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The road to electrification – who could win the race?

We look at how the electric vehicles industry is shaping up and what the major players are doing.

Important notes

This article isn’t personal advice. If you’re not sure whether an investment is right for you please seek advice. If you choose to invest the value of your investment will rise and fall, so you could get back less than you put in.

This article is more than 6 months old

It was correct at the time of publishing. Our views and any references to tax, investment and pension rules may have changed since then.

Nickel, a major component in long-range electric engines, recently reached its highest price in ten years. This comes as no surprise though. Arguably the biggest transformation to the travel industry since we ditched the horse and cart, the electric vehicle (EV) revolution is well and truly upon us.

Last year, more EVs were registered than the five previous years combined. In the UK, the government’s set a deadline of 2030, specifically banning the sale of new petrol or diesel cars. While some traditional car makers might have been slow off the mark to design and produce EV cars, they no longer have the luxury of choice.

Here we’ll take a look at how the EV industry is shaping up, and what the major players are doing to try and capture the ever-increasing demand.

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Perhaps the first name many of us think of when EVs spring to mind is Tesla. Elon Musk, founder, CEO and ‘Technoking of Tesla’ as he officially named himself, is the wealthiest man on the planet and Tesla’s by far the most valuable car company in the world.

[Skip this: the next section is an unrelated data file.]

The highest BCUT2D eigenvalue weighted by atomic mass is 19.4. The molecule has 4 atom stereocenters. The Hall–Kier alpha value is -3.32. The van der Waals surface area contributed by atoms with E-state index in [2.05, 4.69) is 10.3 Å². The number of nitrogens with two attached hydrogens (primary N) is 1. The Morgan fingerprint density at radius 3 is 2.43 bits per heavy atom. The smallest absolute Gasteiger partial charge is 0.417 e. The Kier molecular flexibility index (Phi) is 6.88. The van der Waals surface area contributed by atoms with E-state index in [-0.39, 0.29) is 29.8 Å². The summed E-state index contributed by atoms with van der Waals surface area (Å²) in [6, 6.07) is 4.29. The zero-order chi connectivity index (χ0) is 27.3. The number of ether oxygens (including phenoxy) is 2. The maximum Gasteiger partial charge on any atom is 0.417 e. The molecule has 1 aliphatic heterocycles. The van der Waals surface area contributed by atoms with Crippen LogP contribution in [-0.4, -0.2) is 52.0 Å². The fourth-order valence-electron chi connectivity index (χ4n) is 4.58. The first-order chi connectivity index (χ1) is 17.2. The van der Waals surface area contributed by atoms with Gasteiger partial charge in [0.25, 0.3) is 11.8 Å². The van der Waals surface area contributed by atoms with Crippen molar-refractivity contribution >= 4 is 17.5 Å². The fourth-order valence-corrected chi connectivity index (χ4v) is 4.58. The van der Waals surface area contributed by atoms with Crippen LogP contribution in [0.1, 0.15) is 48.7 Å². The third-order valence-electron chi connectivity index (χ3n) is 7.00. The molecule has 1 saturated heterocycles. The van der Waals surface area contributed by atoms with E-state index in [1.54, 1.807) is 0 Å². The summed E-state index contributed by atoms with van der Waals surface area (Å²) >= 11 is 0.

Market cap ($)

Scroll across to see the full chart.

Source: Refinitiv, 28/01/2022.

Self-driving cars and talk of robot taxis might make headlines, but it’s the production and sales volumes of core vehicles that need to keep growing. To its credit, the group's been making progress, delivering just north of 930,000 cars last year. Five years ago, that number was just above 100,000.

But increasing production capacity takes time, and a lot of money. Two new factories in Texas and Berlin are expected to help deliver the targeted growth of 50% per year on a multi-year horizon. Various headwinds, like labour shortages and disruption at ports have kept existing factories from reaching full capacity. This is likely to carry on in the coming year, so new facilities can't come soon enough.

The cost of ramping up production is huge and caused operating costs to shoot up 50% last year. That’s ok if sales follow suit. As production at sites increases, the group benefits from lower per-unit cost, which feeds into higher margins and profits.

For Tesla, one of the biggest challenges is keeping investors happy. Such a huge valuation comes with some pretty high expectations for growth. The group currently trades on a price to earnings ratio of 82.3, that means only exceptional growth will do and there are no guarantees.

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The old school

Tesla might be a household name, but it’s relatively new to the block when compared to traditional automakers. Long histories of creating internal combustion engines mean these companies have had to adapt to the new electric world.

Take Volkswagen (VW) as an example. Last year the group delivered 452,900 fully electric vehicles, close to double 2020 levels and representing 5.1% of total deliveries. The group’s ‘NEW AUTO’ strategy is its attempt to shift focus from traditional vehicles to EVs, software and autonomous driving. The strategy aims to double its EV car sales every second year, with volumes equalling half of all car sales by 2030.